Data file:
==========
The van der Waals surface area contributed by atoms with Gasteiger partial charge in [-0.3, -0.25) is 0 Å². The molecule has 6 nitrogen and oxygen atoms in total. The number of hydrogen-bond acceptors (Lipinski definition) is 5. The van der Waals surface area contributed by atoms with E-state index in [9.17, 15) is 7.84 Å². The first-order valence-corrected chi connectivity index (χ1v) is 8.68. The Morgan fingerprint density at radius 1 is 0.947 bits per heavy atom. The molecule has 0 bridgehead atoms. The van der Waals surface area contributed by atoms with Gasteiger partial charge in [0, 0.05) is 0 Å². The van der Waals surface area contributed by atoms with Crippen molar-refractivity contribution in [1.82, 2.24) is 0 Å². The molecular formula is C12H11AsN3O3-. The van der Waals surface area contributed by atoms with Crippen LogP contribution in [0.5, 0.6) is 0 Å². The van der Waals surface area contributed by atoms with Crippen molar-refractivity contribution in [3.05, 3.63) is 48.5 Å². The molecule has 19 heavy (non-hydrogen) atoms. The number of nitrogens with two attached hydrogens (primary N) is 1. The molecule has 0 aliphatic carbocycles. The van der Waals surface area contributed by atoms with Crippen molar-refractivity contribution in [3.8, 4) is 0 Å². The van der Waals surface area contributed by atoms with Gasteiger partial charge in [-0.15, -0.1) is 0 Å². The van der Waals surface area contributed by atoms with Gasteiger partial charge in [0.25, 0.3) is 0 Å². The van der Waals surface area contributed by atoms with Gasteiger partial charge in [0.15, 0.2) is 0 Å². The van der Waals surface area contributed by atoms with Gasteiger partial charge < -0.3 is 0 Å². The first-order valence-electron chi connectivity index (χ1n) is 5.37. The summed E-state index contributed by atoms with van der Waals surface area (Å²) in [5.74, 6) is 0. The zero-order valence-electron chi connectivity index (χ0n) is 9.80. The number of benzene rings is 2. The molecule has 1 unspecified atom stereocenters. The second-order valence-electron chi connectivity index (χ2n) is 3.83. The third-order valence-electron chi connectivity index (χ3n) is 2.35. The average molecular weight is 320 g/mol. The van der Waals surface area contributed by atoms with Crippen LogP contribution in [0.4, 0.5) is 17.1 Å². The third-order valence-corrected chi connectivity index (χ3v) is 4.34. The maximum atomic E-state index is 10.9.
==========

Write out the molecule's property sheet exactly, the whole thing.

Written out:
The van der Waals surface area contributed by atoms with Gasteiger partial charge in [-0.3, -0.25) is 0 Å². The molecule has 6 nitrogen and oxygen atoms in total. The number of hydrogen-bond acceptors (Lipinski definition) is 5. The van der Waals surface area contributed by atoms with E-state index in [9.17, 15) is 7.84 Å². The first-order valence-corrected chi connectivity index (χ1v) is 8.68. The Morgan fingerprint density at radius 1 is 0.947 bits per heavy atom. The molecule has 0 bridgehead atoms. The van der Waals surface area contributed by atoms with Gasteiger partial charge in [0, 0.05) is 0 Å². The van der Waals surface area contributed by atoms with Crippen molar-refractivity contribution in [1.82, 2.24) is 0 Å². The molecular formula is C12H11AsN3O3-. The van der Waals surface area contributed by atoms with Crippen LogP contribution in [0.5, 0.6) is 0 Å². The van der Waals surface area contributed by atoms with Crippen molar-refractivity contribution in [3.05, 3.63) is 48.5 Å². The molecule has 19 heavy (non-hydrogen) atoms. The number of nitrogens with two attached hydrogens (primary N) is 1. The molecule has 0 aliphatic carbocycles. The van der Waals surface area contributed by atoms with Crippen molar-refractivity contribution in [3.8, 4) is 0 Å². The van der Waals surface area contributed by atoms with Gasteiger partial charge in [-0.15, -0.1) is 0 Å². The van der Waals surface area contributed by atoms with Gasteiger partial charge in [0.25, 0.3) is 0 Å². The van der Waals surface area contributed by atoms with Gasteiger partial charge in [0.15, 0.2) is 0 Å². The van der Waals surface area contributed by atoms with Gasteiger partial charge < -0.3 is 0 Å². The first-order valence-electron chi connectivity index (χ1n) is 5.37. The summed E-state index contributed by atoms with van der Waals surface area (Å²) in [5.74, 6) is 0. The zero-order valence-electron chi connectivity index (χ0n) is 9.80. The number of benzene rings is 2. The molecule has 1 unspecified atom stereocenters. The second-order valence-electron chi connectivity index (χ2n) is 3.83. The third-order valence-electron chi connectivity index (χ3n) is 2.35. The average molecular weight is 320 g/mol. The van der Waals surface area contributed by atoms with Crippen LogP contribution in [0.4, 0.5) is 17.1 Å². The third-order valence-corrected chi connectivity index (χ3v) is 4.34. The maximum atomic E-state index is 10.9.